Let's start with property taxes; something most of us have learned to despise. Until last year, if you owned a home you were able to deduct a portion of your state property taxes in the form of an enhancement or an addition to your standard deduction. The deduction was worth between $500 and $1,000 depending on whether you were married or single. This provision was not extended, but you can still claim the deduction providing you itemize your deductions. The problem with this new wrinkle is that many Americans do not have a sufficient amount of deductions to make itemizing worth doing.

Given the vast number of workers who lost their job during this last recession, if you were unemployed in 2009, the government granted an exemption in unemployment income up to $2,400 per person. That meant you only had to pay taxes on earned income above that amount. That exclusion has been eliminated as well.

So if you were unemployed at any time last year and collected unemployment compensation you owe taxes on 100 percent of that income. The problem here is that few of these jobless taxpayers withhold taxes from this income, so now they will need to come up with the cash they owe the IRS.

The first-time home buyer credit and the follow-on home buyer tax credit on primary residences provided a tax credit ($8,000 for first-time buyers and $6,000 for other buyers) but require that you keep your new residence for at least 36 months. That means if you bought and sold that new home you must repay that tax credit to the government this year.

The American Opportunity tax credit was a bit of new legislation that replaced the Hope credit that allows taxpayers earning $80,000 ($160,000) for joint filers) to claim $2,500 tax credit for tuition, fees, books, supplies and equipment required for educational studies paid in 2010. There is some confusion about this tax credit because the government already allows a deduction of up to $4,000 for the same items. You can't claim both the deduction and the credit.

People become confused between a credit and a deduction. Simply put, a deduction reduces your income while a tax credit reduces your tax bill. If you earned $60,000, for example, and took the $4,000 education deduction that would reduce your adjusted gross income to $56,000. If you were in the 20 percent tax bracket, then the tax savings for you would be ($4,000 X 20 percent) or $800. However if you selected the tax credit, your tax bill would be reduced by $2,500, a dollar-for-dollar tax savings.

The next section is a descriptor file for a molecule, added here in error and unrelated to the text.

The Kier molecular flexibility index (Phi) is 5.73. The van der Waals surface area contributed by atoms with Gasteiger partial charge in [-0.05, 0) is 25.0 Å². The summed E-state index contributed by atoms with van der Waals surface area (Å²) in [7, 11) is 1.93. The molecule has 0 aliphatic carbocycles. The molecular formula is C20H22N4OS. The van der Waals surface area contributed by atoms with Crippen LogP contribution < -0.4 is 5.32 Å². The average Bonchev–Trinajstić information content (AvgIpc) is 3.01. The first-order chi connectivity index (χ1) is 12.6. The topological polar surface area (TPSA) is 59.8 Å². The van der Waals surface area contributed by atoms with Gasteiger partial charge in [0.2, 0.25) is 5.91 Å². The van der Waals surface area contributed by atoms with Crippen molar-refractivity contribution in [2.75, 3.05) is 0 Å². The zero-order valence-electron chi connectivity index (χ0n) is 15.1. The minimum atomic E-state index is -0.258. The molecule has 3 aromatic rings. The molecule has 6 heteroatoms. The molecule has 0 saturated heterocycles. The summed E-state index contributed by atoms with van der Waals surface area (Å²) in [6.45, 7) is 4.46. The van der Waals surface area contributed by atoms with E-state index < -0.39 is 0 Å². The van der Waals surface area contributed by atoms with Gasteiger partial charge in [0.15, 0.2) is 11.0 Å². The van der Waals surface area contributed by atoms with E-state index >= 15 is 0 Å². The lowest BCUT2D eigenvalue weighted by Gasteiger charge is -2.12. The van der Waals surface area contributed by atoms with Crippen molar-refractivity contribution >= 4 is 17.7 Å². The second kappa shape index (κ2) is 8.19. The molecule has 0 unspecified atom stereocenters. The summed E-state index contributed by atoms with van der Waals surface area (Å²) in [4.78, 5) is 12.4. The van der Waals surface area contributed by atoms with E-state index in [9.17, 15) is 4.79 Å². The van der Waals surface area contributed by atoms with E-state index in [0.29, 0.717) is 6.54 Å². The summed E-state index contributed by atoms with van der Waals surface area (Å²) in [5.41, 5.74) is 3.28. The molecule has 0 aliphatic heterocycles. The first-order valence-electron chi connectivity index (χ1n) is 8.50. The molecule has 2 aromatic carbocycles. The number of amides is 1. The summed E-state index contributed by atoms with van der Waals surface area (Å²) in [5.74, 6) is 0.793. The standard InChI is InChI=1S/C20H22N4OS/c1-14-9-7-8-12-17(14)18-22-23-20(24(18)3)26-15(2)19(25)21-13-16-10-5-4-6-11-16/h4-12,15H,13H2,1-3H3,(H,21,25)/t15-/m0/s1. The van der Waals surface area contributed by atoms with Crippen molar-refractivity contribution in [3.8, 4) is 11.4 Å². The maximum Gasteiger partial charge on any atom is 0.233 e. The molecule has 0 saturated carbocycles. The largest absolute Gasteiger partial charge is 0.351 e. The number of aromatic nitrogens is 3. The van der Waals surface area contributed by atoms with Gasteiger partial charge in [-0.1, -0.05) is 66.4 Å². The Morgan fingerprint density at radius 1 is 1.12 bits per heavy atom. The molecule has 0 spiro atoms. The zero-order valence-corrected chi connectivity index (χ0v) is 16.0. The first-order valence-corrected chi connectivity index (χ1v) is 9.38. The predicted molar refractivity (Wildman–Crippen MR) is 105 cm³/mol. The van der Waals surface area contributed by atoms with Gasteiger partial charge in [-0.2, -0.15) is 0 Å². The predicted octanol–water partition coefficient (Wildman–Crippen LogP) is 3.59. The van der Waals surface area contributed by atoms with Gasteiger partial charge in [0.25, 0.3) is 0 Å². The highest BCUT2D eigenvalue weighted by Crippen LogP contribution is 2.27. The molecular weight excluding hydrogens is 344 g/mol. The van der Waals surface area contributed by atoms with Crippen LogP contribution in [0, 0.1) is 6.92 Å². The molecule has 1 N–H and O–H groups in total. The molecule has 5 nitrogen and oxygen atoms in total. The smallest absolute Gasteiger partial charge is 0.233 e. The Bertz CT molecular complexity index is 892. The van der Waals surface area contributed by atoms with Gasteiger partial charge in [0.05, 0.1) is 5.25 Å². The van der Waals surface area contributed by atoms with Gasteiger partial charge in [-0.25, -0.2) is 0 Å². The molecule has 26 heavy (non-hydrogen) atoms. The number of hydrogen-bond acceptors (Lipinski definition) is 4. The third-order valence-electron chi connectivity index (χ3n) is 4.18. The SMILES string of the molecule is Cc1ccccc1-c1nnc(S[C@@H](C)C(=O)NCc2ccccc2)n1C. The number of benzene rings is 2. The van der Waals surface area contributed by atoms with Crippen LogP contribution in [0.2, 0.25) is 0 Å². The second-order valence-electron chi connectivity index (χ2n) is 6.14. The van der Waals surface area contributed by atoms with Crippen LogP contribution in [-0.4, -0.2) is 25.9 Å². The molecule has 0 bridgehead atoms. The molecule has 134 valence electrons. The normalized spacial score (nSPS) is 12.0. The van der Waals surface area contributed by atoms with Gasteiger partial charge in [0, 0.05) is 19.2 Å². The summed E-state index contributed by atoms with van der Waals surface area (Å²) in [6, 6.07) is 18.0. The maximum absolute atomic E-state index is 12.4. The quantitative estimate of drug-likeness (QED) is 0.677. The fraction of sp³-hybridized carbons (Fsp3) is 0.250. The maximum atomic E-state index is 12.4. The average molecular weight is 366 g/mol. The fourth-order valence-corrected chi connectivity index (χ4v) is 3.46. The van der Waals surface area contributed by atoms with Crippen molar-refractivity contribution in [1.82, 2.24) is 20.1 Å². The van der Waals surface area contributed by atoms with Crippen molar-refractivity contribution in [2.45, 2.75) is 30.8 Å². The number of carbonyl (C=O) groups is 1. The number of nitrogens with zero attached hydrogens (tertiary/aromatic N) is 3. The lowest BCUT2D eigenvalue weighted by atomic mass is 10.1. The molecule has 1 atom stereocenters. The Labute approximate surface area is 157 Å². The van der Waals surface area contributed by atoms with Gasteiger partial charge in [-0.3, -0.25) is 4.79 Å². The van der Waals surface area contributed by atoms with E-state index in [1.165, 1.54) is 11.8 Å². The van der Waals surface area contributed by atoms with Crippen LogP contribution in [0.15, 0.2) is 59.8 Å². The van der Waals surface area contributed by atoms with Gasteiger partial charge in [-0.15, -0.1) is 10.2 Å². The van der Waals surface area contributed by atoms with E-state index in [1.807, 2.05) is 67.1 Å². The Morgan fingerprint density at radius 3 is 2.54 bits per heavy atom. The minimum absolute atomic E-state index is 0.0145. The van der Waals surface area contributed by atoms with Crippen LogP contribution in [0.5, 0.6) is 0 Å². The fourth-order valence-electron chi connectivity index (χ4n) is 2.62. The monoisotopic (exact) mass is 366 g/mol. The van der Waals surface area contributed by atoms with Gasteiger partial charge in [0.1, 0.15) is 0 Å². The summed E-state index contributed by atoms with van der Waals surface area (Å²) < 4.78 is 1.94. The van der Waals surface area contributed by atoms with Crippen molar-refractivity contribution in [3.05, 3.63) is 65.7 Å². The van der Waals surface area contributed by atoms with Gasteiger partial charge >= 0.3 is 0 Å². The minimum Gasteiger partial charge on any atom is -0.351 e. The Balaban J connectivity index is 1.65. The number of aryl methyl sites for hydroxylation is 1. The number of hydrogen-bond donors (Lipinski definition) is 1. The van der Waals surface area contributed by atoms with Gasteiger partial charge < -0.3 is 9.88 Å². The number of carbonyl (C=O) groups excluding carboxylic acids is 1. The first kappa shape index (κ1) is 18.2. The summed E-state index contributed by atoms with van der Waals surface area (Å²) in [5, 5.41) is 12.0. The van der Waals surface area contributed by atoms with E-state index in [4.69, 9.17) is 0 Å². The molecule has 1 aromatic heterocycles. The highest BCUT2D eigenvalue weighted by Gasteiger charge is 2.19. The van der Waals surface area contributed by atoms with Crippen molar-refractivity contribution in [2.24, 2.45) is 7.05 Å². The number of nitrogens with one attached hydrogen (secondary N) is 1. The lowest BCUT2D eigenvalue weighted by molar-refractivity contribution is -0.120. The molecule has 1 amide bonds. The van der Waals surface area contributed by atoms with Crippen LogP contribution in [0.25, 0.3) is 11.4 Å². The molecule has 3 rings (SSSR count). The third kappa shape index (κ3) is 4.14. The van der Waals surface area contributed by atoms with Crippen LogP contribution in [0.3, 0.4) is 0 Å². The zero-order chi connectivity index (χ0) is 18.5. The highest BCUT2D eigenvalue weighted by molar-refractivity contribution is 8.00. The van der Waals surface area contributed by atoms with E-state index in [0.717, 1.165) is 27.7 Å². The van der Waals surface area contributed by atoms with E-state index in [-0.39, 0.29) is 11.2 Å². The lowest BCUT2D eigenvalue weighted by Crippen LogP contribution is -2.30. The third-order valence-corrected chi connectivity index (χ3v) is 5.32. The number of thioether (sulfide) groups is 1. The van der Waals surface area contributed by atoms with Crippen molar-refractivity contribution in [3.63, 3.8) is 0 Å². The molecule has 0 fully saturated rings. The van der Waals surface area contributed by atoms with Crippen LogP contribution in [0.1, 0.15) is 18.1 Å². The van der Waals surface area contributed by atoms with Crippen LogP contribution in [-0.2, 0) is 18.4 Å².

Because Congress acted so late in the year, the IRS said it would need until mid-February to reprogram its systems. As a result, they advised that those who plan to itemize their deductions wait until after March 1 to file their taxes. Since most of us wait until the very last second (or longer) to file, this delay should not have a major impact on us taxpayers. In any case, the coast is clear for filing your taxes. I bet you just can't wait.

Note: You've got some extra time. Tax day is Tuesday, April 19, this year because the 15th falls on a Friday holiday in Washington and Monday falls on Patriots Day in Massachusetts.

Bill Schmick is an independent investor with Berkshire Money Management. (See "About" for more information.) None of the information presented in any of these articles is intended to be and should not be construed as an endorsement of BMM or a solicitation to become a client of BMM. The reader should not assume that any strategies, or specific investments discussed are employed, bought, sold or held by BMM. Direct your inquiries to Bill at (toll free) or e-mail him at wschmick@fairpoint.net. Visit www.afewdollarsmore.com for more of Bill's insights.

Write a comment - 0 Comments       Tags: taxes, IRS, deductions      
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Bill Schmick is registered as an investment advisor representative and portfolio manager with Berkshire Money Management (BMM), managing over $200 million for investors in the Berkshires. Bill’s forecasts and opinions are purely his own and do not necessarily represent the views of BMM. None of his commentary is or should be considered investment advice. Anyone seeking individualized investment advice should contact a qualified investment adviser. None of the information presented in this article is intended to be and should not be construed as an endorsement of BMM or a solicitation to become a client of BMM. The reader should not assume that any strategies, or specific investments discussed are employed, bought, sold or held by BMM. Direct your inquiries to Bill at 1-888-232-6072 (toll free) or email him at Bill@afewdollarsmore.com Visit www.afewdollarsmore.com for more of Bill’s insights.